Class of 2022

Top 10 Lessons I Learned During My School Year

Andrew Yoshioka


SAN JOSE – The past four years have been a wild ride, and I’m not super sure I used them to the best of my ability. As the old saying goes though, you have to learn from your mistakes, and that’s how people grow. So these are my top ten lessons I learned throughout my high school years: and if you’re going through the motions still, I’d highly suggest reading through. 

10. Learn to Focus and Concentrate During Class:

One issue common in a lot of high school students is the cripping phone addiction; I can’t lie and say I don’t have that myself. The way I see it though, is that you have time later to look at your phone, your teacher’s only going to say things once. Would you rather be on your phone after school, or stuck in tutoring?

9. Learn to Appreciate the World Around You:

Now I’m not an environmentalist, and I’m not a philosopher either. But despite that, I’ve come to grow and appreciate nature and its surroundings. After all, we originated from nature: as the world industrialized it’s better to appreciate natural beauty while we still have it.

8. Learn to Prepare Ahead of Time:

Whether it be tests or college applications, a lack of preparation is a major reason for why these attempts fail. Blind rushing into experiences is never a good start, and it’s important to study and work ahead of time before the deadline. Getting decent amounts of sleep is also a good way to prepare.

7. Learn to Find People You Can Trust:

Loneliness is a very tough hole for one to fall in; one who’s lonely now might find themself lonely for most of their life. It’s why it’s important to find people you can be friends with and trust. Even if you split ways after high school, developing these skills will help much later on in life.

6. Learn to Grow More Independent:

It’s easy to forget that once you move out to college, you likely won’t have nearly as many people nearby to support you. Students should make sure they’re able to handle multiple different life skills and responsibilities on their own, because at a college they’ll likely just be ones in a crowd.

A portrait of the Staff Writer! (Picture by Andrew Yoshioka.)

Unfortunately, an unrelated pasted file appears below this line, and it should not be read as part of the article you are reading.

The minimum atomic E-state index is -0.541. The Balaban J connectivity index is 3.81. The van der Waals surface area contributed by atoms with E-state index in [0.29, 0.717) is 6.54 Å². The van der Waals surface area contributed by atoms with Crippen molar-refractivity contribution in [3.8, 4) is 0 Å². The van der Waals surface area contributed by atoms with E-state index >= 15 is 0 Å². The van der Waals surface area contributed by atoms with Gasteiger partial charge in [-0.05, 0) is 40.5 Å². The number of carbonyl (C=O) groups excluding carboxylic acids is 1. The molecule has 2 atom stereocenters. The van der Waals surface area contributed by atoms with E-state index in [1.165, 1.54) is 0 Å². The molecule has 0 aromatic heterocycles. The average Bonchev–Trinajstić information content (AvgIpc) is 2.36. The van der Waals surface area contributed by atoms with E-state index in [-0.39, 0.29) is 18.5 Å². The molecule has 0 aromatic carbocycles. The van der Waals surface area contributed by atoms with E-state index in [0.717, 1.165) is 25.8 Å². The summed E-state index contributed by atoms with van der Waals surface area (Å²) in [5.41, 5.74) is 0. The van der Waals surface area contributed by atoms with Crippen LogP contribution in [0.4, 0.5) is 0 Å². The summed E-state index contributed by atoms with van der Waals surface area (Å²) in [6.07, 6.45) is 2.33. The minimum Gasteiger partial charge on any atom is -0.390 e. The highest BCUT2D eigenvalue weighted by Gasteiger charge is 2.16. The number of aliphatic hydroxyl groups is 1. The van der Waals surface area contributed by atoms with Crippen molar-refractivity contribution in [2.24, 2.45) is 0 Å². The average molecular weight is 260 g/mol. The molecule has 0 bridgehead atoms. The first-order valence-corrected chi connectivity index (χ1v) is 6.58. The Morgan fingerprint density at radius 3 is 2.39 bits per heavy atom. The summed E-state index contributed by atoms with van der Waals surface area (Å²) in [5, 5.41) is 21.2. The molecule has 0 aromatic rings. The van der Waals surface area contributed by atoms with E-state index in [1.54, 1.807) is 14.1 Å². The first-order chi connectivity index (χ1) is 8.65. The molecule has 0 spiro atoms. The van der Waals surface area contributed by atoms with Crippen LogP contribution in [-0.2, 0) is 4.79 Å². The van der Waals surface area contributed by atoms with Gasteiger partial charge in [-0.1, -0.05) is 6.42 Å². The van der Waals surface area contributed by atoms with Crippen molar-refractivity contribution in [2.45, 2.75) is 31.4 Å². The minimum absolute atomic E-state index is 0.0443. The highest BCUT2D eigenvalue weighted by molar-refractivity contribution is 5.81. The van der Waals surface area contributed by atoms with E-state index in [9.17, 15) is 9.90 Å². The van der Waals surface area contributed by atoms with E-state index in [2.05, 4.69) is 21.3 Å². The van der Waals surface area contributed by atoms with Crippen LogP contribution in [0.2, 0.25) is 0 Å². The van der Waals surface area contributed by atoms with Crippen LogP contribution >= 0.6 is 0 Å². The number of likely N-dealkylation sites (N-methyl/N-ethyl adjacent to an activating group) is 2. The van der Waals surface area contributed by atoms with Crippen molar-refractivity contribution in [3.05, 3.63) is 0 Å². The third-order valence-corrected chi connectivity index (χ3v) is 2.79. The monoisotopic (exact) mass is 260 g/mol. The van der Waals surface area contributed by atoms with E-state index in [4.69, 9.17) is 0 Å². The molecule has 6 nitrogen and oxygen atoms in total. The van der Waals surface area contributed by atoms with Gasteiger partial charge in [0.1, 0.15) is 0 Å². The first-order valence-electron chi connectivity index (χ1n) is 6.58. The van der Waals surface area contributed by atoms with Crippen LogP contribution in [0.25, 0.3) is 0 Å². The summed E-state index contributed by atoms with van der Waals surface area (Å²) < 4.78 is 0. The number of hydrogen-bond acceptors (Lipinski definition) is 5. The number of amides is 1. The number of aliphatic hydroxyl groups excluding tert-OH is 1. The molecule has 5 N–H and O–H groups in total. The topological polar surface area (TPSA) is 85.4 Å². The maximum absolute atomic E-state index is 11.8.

5. Learn to Use Time Wisely

As teenagers, we tend to get distracted… a lot. It’s easy to forget that we have responsibilities when we’re young and could be partying or viewing TikToks or the such. But what’s most important in the end is the reminder that while you’re having a good time, your academic performance will suffer for it. You need to know what priorities come first, or you might not have much of a life to live.

4. Learn to Live a Healthy Lifestyle

The way one acts during our younger years might set standards for how one lives for the rest of their life. Which is why it’s extra important that an unhealthy lifestyle is stopped before it gets worse. I’ve learned to eat significantly healthier and started to work out more, and not only has it helped me feel more comfortable in my own body, but it has also helped me feel more self-confident.

3. Learn how to Properly Manage Stress

Stress is a topic I touched on back in the first semester; how a lot of teenagers and high-schoolers seem to suffer from it. Since then, I’ve taken a lot of time to reflect on the issue and realized I wasn’t giving myself the space to truly recover from the weight. Stress can be managed, but only if given the room to be let out properly; it’s important to give yourself this time to avoid hyperventilation.

2. Learn when to Ask and Accept Help

We all want to be independent, it’s a point I mentioned before, but it’s important to recognize our limits, especially when teenagers my age and younger are still learning every day. One of my teachers from senior year kept going on and on about how students’ grades were suffering due to not asking for help, and I’d be lying if I said that didn’t affect me too. The average teenager (if my own personality is to go off of) probably hates association with others, and isn’t it better for us to break our personal barriers?

1. Learn to Express Yourself

Sometimes there’s a.. Disassociation between how you see yourself and how others see you, it’s an issue that’s very personal to me and resonates heavily. It’s something that’s caused me major depression and dark thoughts for most of my high school years. It’s gotten a lot better in recent times, but that’s because I’ve given myself spaces to express myself: with friends and family, show people how I want to be seen. I have to rate this as my number one because of how much this lesson has impacted me.

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